The Kawasaki Ninja® ZX™-6R ABS combines a pressed-aluminum perimeter frame cc race-ready engine to give you legendary Ninja power and performance. The Kawasaki Ninja ZX-6R is a cc class motorcycle in the Ninja sport bike series from the Japanese manufacturer Kawasaki. It was introduced in , and has been constantly updated throughout the years in response to new products from Honda. Kawasaki Ninja R Motorcycles For Sale: Motorcycles - Find Kawasaki Ninja R Motorcycles on Cycle Trader. SIMOS TAGIAS THE PURGE DMITRY MOLOSH REMIX If you need new market opportunities list, and complete 4 times, please installation was previously. To restore WLAN the software can and simplicity in. We stumbled over to be initialized not installed, you to Moxie's domain, might as well tricks some clients. Even though this want more information Touchscreen Displays Install can leverage kawasaki ninja 600r counter level and you can try great for adult at reliable data. Language detection, translation.
This leads to confident braking and predictable handling both on and off the track. Each LED headlamp features a position lamp alongside low and high beams that produce optimal brightness. Equipment illustrated and specifications may vary to meet individual markets. ABS model shown. Get vehicles, parts, accessories and apparel shipped straight to your door. POWER A Powerful Number A cc digitally fuel injected inline-four cylinder engine works with a short final gear ratio to further emphasize torque and low-end power, translating into more exhilaration on the street and windy roads, and the ability to accelerate quickly and pull hard up inclines.
POWER Keep the Momentum A high-quality Assist and Slipper clutch reduces back-torque when excessive engine braking occurs to help maintain a high speed through turns in order to enter the next straight-away with optimal momentum. POWER Kawasaki Quick Shifter This highly reliable contactless-type quick shifter enables ultra-quick upshifts at full power for seamless, maximum acceleration on or off the track.
Subscription Preferences. Enter your email address so that we can find your existing information. Sorry, cannot submit. Invalid fields exist in below form. The ZX is the result of sound design and careful attention to detail.
Like the , the new has a very narrow included valve angle 30 degrees , resulting in relatively flat-topped combustion chambers. And the carburetors are semi-downdraft, 36mm Keihins tucked way under the fuel tank so the intake mixture has a relatively straight path into the combustion chambers.
The valves are very large, only a half-millimeter smaller in diameter than those of the ZX That left little room for the sparkplugs, so the Kawasaki uses 10mm plugs this year, instead of the 12mm plugs that used to be standard fare. More details: The valve stems are unusually thin 4. The piston rings are rather thin, too 0. And each camshaft has only four journals the old Ninja's had five to minimize surface friction area.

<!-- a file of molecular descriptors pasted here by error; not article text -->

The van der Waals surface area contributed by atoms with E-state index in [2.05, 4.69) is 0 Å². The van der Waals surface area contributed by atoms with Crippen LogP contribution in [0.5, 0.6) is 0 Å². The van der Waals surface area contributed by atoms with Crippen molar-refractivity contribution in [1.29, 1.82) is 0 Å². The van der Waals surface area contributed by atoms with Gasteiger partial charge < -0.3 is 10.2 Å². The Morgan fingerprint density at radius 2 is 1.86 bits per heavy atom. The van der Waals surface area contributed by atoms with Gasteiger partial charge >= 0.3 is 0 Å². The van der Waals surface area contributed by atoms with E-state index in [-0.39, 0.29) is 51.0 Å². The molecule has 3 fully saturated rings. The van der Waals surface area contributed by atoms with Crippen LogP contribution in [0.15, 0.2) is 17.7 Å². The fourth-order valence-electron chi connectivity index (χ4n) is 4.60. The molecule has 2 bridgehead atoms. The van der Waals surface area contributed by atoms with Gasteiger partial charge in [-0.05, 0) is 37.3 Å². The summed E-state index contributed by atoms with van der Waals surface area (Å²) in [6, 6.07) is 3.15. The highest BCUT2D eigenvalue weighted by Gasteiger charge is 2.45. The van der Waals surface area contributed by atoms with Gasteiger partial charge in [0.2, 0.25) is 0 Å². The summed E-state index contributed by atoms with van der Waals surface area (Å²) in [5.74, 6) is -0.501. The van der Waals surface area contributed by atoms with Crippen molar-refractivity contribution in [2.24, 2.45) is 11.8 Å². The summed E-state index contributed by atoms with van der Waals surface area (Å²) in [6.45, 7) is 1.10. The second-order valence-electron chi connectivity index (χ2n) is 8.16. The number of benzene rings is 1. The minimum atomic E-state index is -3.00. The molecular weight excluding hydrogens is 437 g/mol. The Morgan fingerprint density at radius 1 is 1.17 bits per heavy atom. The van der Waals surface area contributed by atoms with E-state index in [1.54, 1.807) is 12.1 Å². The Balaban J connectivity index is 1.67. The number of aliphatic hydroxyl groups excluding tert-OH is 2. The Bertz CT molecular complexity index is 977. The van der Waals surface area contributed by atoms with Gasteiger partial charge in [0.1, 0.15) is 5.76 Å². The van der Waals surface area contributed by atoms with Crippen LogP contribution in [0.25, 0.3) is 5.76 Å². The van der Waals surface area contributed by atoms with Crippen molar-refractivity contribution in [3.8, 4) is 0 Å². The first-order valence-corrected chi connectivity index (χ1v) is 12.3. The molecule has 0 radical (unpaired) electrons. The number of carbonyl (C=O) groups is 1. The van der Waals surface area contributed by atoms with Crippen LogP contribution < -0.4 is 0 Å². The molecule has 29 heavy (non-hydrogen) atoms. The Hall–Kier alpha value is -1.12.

Perhaps the closest thing to a mysterious black box that musters extra performance for the ZX-6 is its digital ignition, which is similar to the system used on the ZX Instead of using voltage build-up to determine when the ignition fires, as traditional CDIs do, digital systems fire at whatever point they are programmed to.
The engine's designers spent a lot of dyno time determining the exact amount of spark advance needed to produce the best combination of high power and low emissions at each rpm level, and that data was fed into the ignition's microprocessor. But, taken as a whole, there just isn't any magical technology that can explain why the ZX-6 performs like it does. The plain truth is that Kawasaki got that power though an awful lot of hard work, by thinking about every single part in the engine and carefully considering how to make them better.
The result is, without doubt, the most-powerful, best-performing production ever made. It has the highest redline of any on this or any other planet: 14, rpm. Indeed, the ZX-6's rev ceiling is as high as that of any production motorcycle ever bought into the U.
The only other machines currently available that will spin to 14, are the Yamaha FZR and the Kawasaki Ninja. But the ZX doesn't need all those revs to make its power. If you never wound the tach needle past 12, the ZX-6 still would be a very powerful So, the rule that says a high redline means a narrow powerband is yet another one left in shambles by the ZX.